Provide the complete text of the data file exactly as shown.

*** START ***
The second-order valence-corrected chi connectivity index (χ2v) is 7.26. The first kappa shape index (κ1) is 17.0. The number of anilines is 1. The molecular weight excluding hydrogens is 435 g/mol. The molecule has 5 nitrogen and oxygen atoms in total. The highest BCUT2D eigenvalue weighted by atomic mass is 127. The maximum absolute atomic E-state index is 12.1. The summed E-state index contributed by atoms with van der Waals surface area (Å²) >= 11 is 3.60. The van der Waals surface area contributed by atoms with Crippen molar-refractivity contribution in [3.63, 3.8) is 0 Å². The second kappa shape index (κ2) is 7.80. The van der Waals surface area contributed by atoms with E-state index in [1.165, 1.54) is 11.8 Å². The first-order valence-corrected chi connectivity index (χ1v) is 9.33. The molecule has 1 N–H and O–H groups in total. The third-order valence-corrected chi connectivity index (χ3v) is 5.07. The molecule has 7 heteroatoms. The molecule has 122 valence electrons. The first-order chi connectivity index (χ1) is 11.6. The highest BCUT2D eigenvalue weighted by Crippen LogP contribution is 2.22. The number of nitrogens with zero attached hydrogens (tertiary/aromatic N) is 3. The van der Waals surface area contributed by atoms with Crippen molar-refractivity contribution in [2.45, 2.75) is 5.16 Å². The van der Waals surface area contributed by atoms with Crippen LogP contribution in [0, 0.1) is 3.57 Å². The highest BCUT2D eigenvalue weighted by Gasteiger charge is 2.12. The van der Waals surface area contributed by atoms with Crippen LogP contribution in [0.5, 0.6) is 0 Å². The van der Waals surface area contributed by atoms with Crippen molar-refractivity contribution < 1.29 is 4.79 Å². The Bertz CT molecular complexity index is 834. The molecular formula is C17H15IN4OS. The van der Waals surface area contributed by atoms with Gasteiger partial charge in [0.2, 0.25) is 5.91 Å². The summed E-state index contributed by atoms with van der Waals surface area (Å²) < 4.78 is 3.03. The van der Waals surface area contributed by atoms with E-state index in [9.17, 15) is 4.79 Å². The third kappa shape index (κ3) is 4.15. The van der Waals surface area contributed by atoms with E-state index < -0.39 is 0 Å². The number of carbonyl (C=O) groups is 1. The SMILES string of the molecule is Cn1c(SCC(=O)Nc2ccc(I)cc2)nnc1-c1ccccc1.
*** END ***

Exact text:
The second-order valence-corrected chi connectivity index (χ2v) is 7.26. The first kappa shape index (κ1) is 17.0. The number of anilines is 1. The molecular weight excluding hydrogens is 435 g/mol. The molecule has 5 nitrogen and oxygen atoms in total. The highest BCUT2D eigenvalue weighted by atomic mass is 127. The maximum absolute atomic E-state index is 12.1. The summed E-state index contributed by atoms with van der Waals surface area (Å²) >= 11 is 3.60. The van der Waals surface area contributed by atoms with Crippen molar-refractivity contribution in [3.63, 3.8) is 0 Å². The second kappa shape index (κ2) is 7.80. The van der Waals surface area contributed by atoms with E-state index in [1.165, 1.54) is 11.8 Å². The first-order valence-corrected chi connectivity index (χ1v) is 9.33. The molecule has 1 N–H and O–H groups in total. The third-order valence-corrected chi connectivity index (χ3v) is 5.07. The molecule has 7 heteroatoms. The molecule has 122 valence electrons. The first-order chi connectivity index (χ1) is 11.6. The highest BCUT2D eigenvalue weighted by Crippen LogP contribution is 2.22. The number of nitrogens with zero attached hydrogens (tertiary/aromatic N) is 3. The van der Waals surface area contributed by atoms with Crippen molar-refractivity contribution in [2.45, 2.75) is 5.16 Å². The van der Waals surface area contributed by atoms with Crippen LogP contribution in [0, 0.1) is 3.57 Å². The highest BCUT2D eigenvalue weighted by Gasteiger charge is 2.12. The van der Waals surface area contributed by atoms with Crippen LogP contribution in [0.5, 0.6) is 0 Å². The van der Waals surface area contributed by atoms with Crippen molar-refractivity contribution < 1.29 is 4.79 Å². The Bertz CT molecular complexity index is 834. The molecular formula is C17H15IN4OS. The van der Waals surface area contributed by atoms with Gasteiger partial charge in [0.2, 0.25) is 5.91 Å². The summed E-state index contributed by atoms with van der Waals surface area (Å²) < 4.78 is 3.03. The van der Waals surface area contributed by atoms with E-state index in [9.17, 15) is 4.79 Å². The third kappa shape index (κ3) is 4.15. The van der Waals surface area contributed by atoms with E-state index < -0.39 is 0 Å². The number of carbonyl (C=O) groups is 1. The SMILES string of the molecule is Cn1c(SCC(=O)Nc2ccc(I)cc2)nnc1-c1ccccc1.